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You’ve Decided to Break Up With Your Partner. Now What?

6 minute read

If you’ve decided to leave your current relationship, your next step is to figure out exactly how you’re going to proceed. If you don’t live together, then accomplishing the breakup can be easier; however, if you share space, an acrimonious parting is a recipe for extra pain. If you’re leaving because your partner is verbally or physically abusive or has cheated, in other words you have irrefutable reasons and leaving will leave you little remorse, you don’t have to make it all that complicated. You do have to prepare carefully. You want to be the one who is doing the blindsiding and not the other way around. If your financial affairs are in any way intertwined or if you’ve signed any documents together such as a lease, then consult with an attorney. Why? You may be able to get this soon-to-be-ex-partner to agree to certain things if you’re still on good terms, but after you’ve said goodbye, if your partner feels that you’ve been unfair and wants to take revenge, then you’ll be more vulnerable. An attorney can guide you through this minefield and help you to come out with the least amount of damage.

After you part, is there anything you’re still legally or financially responsible for? An important question can be timing. If you leave without any sort of agreement, you could be giving up rights. Sometimes it’s better to stick it out for a little while longer to save yourself a lot of grief in later battles. Splitting up is very painful — not just for you but also for your partner. People react differently when under that type of stress, so I suggest you prepare for the worst-case scenario while hoping for the best. You should stop and consider: How is my partner likely to react when getting this news? When you tell your partner you’re leaving, you may also have the desire to get some things off your chest. If you’re the one who’s making the first move, you’re speaking volumes by taking that step. You also don’t have to justify yourself. Will venting your feelings make you feel better? Perhaps, but it may also lead to one last fight that will make you feel worse. Take satisfaction in being the decision-maker and don’t stretch the process out any longer than necessary.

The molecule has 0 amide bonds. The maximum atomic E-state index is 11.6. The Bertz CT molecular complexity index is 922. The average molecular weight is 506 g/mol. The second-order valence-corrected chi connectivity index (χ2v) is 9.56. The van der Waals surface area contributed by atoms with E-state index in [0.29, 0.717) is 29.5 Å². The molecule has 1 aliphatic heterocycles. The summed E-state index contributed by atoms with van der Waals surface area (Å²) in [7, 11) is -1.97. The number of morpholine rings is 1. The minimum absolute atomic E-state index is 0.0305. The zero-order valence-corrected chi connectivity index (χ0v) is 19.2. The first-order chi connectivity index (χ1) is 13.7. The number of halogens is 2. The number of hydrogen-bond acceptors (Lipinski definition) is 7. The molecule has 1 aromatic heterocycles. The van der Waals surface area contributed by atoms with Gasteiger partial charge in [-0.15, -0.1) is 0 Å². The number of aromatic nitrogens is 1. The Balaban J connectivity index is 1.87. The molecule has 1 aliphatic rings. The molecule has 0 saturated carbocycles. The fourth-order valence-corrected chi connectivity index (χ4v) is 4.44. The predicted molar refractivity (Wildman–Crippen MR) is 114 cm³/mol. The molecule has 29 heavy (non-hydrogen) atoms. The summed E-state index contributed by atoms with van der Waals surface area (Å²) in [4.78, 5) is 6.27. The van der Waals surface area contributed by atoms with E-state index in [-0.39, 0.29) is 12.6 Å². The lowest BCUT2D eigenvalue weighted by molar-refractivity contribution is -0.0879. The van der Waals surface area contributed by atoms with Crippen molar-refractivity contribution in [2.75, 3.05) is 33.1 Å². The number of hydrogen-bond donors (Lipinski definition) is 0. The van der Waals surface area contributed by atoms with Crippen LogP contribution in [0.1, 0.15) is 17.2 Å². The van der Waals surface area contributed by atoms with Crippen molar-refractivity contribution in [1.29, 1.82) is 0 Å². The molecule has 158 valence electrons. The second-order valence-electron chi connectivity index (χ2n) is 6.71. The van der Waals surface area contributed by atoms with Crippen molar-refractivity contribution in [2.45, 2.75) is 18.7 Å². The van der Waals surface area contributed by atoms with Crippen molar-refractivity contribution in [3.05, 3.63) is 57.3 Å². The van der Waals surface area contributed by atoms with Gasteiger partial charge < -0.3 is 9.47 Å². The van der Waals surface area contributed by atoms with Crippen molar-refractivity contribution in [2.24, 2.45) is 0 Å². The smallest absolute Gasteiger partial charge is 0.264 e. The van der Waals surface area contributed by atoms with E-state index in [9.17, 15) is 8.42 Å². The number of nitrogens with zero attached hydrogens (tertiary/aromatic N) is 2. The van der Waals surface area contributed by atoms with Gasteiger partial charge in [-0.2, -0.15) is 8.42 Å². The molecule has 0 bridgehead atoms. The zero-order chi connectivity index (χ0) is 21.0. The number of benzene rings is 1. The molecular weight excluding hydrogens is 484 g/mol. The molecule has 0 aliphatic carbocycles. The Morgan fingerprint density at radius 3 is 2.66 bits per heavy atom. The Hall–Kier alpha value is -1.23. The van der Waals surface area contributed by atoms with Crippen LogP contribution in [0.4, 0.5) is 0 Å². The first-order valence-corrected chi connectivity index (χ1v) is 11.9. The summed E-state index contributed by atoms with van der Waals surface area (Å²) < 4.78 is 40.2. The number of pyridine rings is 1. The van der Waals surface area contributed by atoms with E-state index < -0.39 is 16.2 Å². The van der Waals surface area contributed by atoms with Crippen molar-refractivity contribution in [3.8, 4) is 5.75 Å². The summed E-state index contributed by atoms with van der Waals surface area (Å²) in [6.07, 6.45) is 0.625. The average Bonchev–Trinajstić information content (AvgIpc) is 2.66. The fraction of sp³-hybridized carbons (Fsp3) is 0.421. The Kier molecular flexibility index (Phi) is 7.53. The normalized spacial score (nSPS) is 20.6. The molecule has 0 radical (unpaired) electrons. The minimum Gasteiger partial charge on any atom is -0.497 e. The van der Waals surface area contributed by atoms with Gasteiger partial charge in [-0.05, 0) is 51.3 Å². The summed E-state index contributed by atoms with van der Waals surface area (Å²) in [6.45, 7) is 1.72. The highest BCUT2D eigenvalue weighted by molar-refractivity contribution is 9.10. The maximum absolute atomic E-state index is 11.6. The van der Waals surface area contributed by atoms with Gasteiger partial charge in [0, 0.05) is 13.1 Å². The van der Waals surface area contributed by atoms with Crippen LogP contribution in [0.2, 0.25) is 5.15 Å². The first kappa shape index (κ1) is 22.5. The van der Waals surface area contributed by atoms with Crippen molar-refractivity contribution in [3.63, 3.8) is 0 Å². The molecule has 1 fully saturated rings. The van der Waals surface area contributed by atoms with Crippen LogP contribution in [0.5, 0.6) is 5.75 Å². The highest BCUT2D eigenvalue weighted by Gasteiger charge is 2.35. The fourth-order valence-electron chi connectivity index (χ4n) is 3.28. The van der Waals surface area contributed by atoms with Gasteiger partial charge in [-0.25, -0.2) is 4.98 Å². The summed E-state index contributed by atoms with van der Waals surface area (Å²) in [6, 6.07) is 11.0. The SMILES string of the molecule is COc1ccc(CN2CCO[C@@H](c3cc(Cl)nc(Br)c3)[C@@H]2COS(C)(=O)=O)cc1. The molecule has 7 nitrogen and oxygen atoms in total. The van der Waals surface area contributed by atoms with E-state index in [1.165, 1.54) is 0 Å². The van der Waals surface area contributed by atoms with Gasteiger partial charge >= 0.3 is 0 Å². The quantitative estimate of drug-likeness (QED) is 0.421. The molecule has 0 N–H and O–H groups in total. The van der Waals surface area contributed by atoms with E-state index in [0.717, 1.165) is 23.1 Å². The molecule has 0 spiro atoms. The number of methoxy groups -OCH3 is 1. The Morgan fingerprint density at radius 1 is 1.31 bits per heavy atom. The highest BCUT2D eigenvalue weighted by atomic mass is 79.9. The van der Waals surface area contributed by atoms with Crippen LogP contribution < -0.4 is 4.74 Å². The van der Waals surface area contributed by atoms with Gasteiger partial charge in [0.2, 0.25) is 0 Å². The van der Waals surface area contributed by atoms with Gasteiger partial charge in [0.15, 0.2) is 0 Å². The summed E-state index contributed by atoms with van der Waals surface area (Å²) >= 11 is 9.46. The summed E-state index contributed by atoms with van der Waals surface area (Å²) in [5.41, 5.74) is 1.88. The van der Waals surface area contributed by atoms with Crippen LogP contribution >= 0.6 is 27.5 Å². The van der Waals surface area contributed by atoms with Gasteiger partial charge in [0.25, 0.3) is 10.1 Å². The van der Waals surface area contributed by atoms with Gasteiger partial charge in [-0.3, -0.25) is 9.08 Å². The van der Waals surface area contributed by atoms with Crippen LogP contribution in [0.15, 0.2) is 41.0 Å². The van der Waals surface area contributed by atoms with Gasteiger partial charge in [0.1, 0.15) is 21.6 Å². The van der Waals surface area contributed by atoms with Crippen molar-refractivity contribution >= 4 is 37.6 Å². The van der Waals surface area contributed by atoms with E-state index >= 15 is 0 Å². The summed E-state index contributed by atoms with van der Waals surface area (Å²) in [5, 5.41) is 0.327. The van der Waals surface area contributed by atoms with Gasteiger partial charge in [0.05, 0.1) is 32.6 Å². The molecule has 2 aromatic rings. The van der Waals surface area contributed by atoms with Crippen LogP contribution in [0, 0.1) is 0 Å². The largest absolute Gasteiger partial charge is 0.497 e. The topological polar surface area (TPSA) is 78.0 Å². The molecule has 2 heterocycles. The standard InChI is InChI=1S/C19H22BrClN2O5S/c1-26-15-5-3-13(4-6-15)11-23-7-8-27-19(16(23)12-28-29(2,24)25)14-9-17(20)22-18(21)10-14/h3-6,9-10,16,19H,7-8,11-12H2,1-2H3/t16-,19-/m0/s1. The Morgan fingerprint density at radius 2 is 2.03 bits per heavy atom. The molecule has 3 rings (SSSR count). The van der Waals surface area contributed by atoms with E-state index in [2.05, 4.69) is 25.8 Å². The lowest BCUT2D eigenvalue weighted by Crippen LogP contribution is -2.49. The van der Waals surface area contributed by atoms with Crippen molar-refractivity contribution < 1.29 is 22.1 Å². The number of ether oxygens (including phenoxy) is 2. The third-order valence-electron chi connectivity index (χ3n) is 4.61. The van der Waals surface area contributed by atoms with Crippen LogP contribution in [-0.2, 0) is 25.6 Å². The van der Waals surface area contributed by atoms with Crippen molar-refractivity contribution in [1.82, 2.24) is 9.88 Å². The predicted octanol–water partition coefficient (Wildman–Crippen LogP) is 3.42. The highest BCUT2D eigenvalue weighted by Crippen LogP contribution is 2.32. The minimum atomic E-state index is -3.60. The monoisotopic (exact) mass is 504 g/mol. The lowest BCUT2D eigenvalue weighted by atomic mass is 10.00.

From a psychological point, the most important mental tool you have is your resolve. Appearing to waver when you make your big announcement will change the entire tenor of the conversation. Your partner will sense a “stay or go” opening to try to win you back, which will make closure difficult. And closure is important because you don’t want to be deluged with texts, e-mails, and voice mails from your partner asking you to let him or her back into your life. Maybe you can’t stop those plaintive missives from being sent, but at least you have to try. Do everything you can to make the point that the relationship is over. To do so successfully, you have to believe it 100% and you have to convince your partner of your belief. If you leave any wiggle room, you’ll regret it. The time for wiggle room is before you say goodbye. Give this important person in your life every opportunity to make the relationship work. You owe that to both of you. But you also can’t allow the process to continue forever. So, after you’ve made your decision, stick to it.

Now I’m going to contradict myself a bit, but humans are complex, so one size doesn’t fit all. More than likely you’ve been annoyed by labor strikes of one sort or another. You say to yourself, they’re going to settle it eventually so why do they have to bother the rest of us by striking? The answer is that brinksmanship is a part of human nature. At times, everyone needs to be pushed to the edge to make a compromise. When a couple separates, the partner who wouldn’t compromise might take a second look at the situation and make a counteroffer. Then you must decide whether you want to enter a new phase of negotiations, which means answering some questions. The first of these questions: Is this an honest offer?

When an offer is made under duress (and saying that you’re going to leave is a form of duress), then your partner might be crossing his or her fingers behind his or her back. The offer might not be a serious one, at least not in the long run. Because you’ve been lovers and know this person well, you can make that judgment call. If your now ex is someone you can’t trust, then you keep on walking. But if you feel this compromise is one that he or she will live up to, then you have a decision to make.

Another vital question: Do you really want back into this relationship? Maybe making this decision to leave lifted a great weight off your shoulders. Maybe you can’t wait to go off on your own. You might feel badly rejecting the offer being made in response to your revelation, but, in the end, you know it’s the correct decision. In that case, you just have to stick to your guns. If you want to put an end to the discussion, and assuming you have your exit strategy planned, ask for some time to think about it, even if you know you’re not going to change your mind. Stop and consider if you are 100% sure you want to leave. On the other hand, if you were secretly hoping that saying you were leaving was going to get your partner to beg you to stay, then fine, latch onto the offer. If later your initial decision to leave was the correct one, then you can still carry out that plan. At least after giving the relationship a second chance, you’ll have more confidence in leaving the next time, if you do.

Excerpted from Stay or Go: Dr. Ruth’s Rules for Real Relationships with permission of Amazon Publishing. Text copyright ©2018 by Dr. Ruth K. Westheimer and Pierre A. Lehu. All rights reserved.

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